Dr. Suzanne B. Phillips

Licensed Psychologist, Psychoanalyst, Diplomate in Group Psychology, Certified Group Therapist, Author, Radio Host and Media Consultant Covering a Wide Range of Psychological Topics

Post: Narrating Healing: From No Words To Your Words

Trauma defies language; it resists being communicated”

Central to healing in the aftermath of a traumatic event is the transformation of trauma’s unspeakable imprint to a story that can be told without reliving it.

Understanding how trauma leaves us without words may make it easier to consider ways that can help unlock the story hidden in visual images, painful feelings, flashbacks, bodily symptoms or silent avoidance. Both are important steps toward finding your words and continuing your story.

What is a Traumatic Event?

A traumatic event is most often one that is threatening to the life or bodily integrity of self or a loved one. It may include combat, sexual and physical assault, death of a child, suicide of a loved one, accidents, being held hostage, imprisoned, or tortured, natural and man-made disasters, as well the diagnosis of a life threatening illness.

Why There Are NO Words?


  • In the acute or immediate aftermath of traumatic events, most people don’t have a coherent story of what has happened because they have been surviving.
  • In face of danger, our human psychobiology takes over. The right hemisphere of our brain associated with survival behaviors and emotional expression is activated and the left verbal-linguistic part of our brain is suppressed. With nervous system hyperarousal, we experience increased heart rate and respiration, cold and pale skin, dilated pupils and raised blood pressure. Our body has prepared us to respond with the survival reflexes of fight, flight and freeze.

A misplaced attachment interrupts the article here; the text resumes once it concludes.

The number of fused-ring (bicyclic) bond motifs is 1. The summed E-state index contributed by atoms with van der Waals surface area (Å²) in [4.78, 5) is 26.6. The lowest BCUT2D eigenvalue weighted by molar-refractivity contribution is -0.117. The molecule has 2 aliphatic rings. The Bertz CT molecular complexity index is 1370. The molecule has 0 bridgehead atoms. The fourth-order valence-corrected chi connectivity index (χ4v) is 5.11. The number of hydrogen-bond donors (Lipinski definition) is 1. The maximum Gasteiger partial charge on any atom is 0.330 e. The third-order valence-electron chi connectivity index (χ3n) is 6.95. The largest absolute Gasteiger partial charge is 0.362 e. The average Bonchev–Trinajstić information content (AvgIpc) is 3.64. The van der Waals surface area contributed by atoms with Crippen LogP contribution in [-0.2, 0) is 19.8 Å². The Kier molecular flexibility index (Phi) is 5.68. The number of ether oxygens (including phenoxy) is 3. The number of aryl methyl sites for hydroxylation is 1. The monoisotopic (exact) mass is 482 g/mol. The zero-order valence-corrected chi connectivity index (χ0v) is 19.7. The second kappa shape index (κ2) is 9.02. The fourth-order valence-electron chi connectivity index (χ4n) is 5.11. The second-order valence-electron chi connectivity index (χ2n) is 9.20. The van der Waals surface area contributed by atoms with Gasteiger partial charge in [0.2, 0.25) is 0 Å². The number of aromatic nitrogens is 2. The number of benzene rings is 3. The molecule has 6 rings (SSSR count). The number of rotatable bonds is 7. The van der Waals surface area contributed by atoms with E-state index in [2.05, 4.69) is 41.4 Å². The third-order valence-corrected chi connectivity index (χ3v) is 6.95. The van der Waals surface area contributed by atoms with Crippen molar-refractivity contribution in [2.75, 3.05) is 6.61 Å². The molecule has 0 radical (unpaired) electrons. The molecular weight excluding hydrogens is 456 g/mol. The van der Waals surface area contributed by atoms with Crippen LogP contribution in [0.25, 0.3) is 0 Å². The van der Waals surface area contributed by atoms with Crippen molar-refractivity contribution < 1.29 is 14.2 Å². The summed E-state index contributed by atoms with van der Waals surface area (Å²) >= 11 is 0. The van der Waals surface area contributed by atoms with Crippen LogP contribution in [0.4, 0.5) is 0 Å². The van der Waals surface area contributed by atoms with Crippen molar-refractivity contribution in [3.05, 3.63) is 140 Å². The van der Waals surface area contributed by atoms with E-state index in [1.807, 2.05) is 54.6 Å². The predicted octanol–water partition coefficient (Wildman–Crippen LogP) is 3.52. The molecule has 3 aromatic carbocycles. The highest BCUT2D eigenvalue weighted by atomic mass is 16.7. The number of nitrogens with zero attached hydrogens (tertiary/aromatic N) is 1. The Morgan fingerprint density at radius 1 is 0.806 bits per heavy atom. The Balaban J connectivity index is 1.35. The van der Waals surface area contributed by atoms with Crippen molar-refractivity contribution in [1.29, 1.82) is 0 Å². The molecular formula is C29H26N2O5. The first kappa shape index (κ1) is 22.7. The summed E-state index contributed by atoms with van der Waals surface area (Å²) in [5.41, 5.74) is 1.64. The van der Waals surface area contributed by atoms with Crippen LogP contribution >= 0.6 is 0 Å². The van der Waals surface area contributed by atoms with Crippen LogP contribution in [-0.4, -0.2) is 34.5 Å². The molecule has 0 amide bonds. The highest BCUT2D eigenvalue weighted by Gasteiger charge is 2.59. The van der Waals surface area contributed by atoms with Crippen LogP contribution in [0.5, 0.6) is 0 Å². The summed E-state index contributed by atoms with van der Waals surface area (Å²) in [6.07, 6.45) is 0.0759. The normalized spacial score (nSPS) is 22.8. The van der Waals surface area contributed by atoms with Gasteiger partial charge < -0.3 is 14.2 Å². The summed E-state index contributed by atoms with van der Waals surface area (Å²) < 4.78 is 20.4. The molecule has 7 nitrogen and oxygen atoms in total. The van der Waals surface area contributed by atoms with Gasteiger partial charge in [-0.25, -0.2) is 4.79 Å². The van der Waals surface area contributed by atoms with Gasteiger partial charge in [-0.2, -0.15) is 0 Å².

• Often misunderstood, the freezing response is instinctive to our survival. It occurs when fight or flight are not possible; the threat persists over a long period of time or is extreme. It is a form of dissociation, such that time slows down and there is a feeling of an altered reality with pain and fear frozen. For the prisoner, the rape victim, and the child victim –it is the escape when there is no escape.
  • Given the nature of the body’s fight, flight and freeze response, it is likely that most who have experienced traumatic events will have some lingering traces manifested in symptoms of hyperarousal (irritability, insomnia, quick to startle, difficulty concentrating); intrusion (flashbacks, dreams, sensory reactivity) numbing and constriction (can’t feel).
  • In most cases, regardless of the severity of symptoms, the memory of the traumatic event is not like our memory for ordinary events that can be told as narrative with a beginning, middle and end. Because it has been encoded under light/fight/freeze conditions, it is experienced as fragments of highly charged visual images, bodily feelings, tactile sensations or sensory reactivity to reminders of the event.
  •  Traumatic memories are often choppy, disorganized and non-sequential with little change over time. They are the imprints of trauma that we need to transform.

When asked what had happened, a man kept reporting he could taste dust and describing a horrifying image of a face with long hair buried near ground zero.